THE INSURGENCE of CHAN SANTA CRUZ
BOOK NINE: BOOK of the JAGUAR PRIEST
CHAPTER TWENTY NINE
Upon every instance that Octaviano Solis resolved to put an end to his travails by hiring some leprero to send the witch on her way to Hell, he was brought up short by the Tatoob's innocent infatuation. Silvestro was as proud of his spectacles as he was of Carranza's watch, which Maria wound for him, and he often removed the one, put on the other to observe the ceaseless sweep of passing minutes. Saturday they spent the morning at a haberdasher's and, when the Colonel next saw his charge, Silvestre had exchanged the uniform for a cutaway and striped pants... the attire of a diplomat, a millionaire or jefe politico, down, even, to the cashmere overcoat, boutonniere, silver-knobbed walking stick and top hat. Amazingly, the General did not inspire ridicule from the capitaleños, but, rather, their admiration. Even the august patrons of the Club New York and their more worldly cousins in the Jockey Club directed their gaze towards Silvestro and their nods were of approval.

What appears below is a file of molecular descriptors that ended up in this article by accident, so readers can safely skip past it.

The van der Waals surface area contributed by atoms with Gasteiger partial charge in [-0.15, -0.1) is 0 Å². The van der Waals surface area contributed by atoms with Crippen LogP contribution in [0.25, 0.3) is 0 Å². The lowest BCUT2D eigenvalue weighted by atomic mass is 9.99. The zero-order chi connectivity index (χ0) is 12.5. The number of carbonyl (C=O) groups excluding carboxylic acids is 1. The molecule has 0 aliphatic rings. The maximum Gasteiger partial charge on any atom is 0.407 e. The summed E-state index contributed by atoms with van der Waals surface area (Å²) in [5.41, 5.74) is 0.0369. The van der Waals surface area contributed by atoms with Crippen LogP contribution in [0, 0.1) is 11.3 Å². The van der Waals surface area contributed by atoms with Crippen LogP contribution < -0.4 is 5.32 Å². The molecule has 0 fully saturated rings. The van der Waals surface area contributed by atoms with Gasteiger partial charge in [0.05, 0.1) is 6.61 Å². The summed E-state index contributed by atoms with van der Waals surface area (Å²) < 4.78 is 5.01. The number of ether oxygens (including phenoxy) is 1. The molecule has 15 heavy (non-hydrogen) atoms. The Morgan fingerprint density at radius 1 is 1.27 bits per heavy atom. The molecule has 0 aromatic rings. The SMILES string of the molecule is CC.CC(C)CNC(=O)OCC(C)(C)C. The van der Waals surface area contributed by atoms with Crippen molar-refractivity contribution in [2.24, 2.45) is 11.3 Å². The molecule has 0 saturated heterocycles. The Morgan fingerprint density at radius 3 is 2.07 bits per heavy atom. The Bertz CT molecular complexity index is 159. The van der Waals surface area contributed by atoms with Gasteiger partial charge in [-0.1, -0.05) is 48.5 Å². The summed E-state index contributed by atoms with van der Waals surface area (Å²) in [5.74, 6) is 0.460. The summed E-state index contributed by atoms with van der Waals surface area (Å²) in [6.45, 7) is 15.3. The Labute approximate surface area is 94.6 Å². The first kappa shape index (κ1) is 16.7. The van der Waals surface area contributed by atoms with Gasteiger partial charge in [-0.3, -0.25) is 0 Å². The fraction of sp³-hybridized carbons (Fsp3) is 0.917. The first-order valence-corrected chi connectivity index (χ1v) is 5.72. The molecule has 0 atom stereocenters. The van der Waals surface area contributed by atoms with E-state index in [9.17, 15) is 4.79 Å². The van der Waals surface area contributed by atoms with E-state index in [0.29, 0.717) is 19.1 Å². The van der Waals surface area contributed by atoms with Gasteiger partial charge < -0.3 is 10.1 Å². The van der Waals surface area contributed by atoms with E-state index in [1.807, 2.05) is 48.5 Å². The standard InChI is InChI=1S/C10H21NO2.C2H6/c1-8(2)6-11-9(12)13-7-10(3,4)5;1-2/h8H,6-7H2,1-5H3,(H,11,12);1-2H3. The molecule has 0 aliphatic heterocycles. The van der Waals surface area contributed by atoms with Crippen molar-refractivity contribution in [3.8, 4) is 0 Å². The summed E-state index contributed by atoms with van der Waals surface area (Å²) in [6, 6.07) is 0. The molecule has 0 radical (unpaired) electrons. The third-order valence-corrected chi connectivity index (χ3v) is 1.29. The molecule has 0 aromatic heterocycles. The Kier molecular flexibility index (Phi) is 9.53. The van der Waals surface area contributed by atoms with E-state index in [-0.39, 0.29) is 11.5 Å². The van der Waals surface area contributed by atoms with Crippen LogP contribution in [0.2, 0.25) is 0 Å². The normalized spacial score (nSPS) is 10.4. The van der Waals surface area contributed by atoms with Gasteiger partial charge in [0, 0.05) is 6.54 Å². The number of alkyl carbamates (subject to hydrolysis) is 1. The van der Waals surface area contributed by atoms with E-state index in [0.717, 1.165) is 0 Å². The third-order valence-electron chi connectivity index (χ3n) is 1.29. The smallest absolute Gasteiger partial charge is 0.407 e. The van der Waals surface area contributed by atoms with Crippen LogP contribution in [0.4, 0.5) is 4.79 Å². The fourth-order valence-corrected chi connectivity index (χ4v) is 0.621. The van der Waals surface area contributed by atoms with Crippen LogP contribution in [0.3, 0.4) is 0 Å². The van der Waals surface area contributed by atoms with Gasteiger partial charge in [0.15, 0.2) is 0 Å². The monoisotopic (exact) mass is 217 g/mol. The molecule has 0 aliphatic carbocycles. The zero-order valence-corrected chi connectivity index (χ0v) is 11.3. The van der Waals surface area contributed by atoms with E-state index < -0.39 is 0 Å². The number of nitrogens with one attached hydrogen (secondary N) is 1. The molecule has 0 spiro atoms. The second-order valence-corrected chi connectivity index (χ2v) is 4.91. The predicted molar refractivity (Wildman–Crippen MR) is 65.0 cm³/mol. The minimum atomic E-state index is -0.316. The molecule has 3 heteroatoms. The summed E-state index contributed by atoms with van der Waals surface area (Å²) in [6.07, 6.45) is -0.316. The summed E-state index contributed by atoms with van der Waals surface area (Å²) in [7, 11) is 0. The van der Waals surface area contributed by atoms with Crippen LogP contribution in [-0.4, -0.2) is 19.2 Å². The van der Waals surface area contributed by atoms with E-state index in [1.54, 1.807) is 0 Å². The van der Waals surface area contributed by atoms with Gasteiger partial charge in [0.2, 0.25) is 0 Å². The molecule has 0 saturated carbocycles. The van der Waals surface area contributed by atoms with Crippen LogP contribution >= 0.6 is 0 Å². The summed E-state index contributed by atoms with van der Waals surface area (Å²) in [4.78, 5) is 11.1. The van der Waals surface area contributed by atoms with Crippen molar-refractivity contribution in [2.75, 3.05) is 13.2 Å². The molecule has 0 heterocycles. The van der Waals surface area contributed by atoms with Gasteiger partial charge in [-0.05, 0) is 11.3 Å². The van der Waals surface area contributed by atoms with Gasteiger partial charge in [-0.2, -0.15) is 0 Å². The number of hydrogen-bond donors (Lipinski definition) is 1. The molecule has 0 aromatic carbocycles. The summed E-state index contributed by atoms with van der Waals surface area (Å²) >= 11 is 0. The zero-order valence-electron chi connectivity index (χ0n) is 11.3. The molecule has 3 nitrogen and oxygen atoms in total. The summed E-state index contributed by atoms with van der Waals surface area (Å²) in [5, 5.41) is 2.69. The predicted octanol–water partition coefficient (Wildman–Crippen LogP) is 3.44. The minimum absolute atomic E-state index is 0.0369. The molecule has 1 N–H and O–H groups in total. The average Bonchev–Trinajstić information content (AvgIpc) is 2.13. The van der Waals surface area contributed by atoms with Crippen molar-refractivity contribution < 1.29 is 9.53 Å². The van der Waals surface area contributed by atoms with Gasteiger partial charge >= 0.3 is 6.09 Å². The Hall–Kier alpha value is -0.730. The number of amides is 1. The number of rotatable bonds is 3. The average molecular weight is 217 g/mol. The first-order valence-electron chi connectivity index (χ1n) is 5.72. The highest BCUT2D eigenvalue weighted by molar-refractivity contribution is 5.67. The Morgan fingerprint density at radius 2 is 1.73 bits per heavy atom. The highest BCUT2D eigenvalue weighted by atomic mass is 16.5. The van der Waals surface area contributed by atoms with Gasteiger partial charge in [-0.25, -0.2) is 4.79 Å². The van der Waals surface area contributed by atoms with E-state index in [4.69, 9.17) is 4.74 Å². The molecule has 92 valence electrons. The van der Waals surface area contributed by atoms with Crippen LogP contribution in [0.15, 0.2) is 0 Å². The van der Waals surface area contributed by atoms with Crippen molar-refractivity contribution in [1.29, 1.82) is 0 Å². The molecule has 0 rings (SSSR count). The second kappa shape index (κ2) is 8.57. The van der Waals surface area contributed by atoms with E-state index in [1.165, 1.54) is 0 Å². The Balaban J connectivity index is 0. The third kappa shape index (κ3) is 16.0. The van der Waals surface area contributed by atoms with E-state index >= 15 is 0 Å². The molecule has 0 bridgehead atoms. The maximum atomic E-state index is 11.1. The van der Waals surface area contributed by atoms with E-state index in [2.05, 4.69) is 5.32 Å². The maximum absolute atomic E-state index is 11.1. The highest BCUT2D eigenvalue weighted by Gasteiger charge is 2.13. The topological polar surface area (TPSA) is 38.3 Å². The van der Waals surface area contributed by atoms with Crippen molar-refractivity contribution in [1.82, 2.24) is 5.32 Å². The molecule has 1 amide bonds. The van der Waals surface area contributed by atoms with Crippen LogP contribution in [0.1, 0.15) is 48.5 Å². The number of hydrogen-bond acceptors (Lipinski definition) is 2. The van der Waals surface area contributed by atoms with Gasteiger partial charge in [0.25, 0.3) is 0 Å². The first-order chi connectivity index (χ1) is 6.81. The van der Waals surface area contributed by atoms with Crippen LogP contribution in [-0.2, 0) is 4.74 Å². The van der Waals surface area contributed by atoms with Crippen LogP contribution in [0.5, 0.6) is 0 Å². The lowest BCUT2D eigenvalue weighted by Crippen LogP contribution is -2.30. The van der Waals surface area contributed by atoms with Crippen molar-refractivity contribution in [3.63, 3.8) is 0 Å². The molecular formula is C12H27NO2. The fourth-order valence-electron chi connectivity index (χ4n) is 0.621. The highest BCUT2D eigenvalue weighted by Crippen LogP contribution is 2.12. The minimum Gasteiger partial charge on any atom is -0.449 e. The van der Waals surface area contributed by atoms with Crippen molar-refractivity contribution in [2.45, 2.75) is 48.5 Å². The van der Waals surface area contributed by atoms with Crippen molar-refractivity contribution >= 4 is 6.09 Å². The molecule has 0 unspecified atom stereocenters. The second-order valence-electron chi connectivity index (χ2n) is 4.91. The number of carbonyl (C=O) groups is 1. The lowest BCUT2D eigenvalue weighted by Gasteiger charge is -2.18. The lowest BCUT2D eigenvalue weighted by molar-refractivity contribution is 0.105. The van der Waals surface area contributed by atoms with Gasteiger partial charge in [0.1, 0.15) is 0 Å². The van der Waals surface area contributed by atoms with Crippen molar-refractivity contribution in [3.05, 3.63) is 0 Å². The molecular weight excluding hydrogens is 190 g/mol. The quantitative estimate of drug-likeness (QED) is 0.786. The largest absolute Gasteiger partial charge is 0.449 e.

Notice finally had arrived of a package for the Tatoob, and the Colonel handed him a package wrapped in paper. "Here is your portrait. Open it."
Within, mounted on thick, brown cardboard, were the photographs taken at the airstrip. These had a curious effect upon Silvestro; he raised his hand to his own face and felt at his cheeks and nose as if to reassure himself they were still there. Hesitantly he asked whether Solis could have a mirror brought to their table, and spent some anxious moments pondering his reflection. At length he seemed content nothing was missing as he smiled, but placed the photographs inside his coat and would not take them out again.
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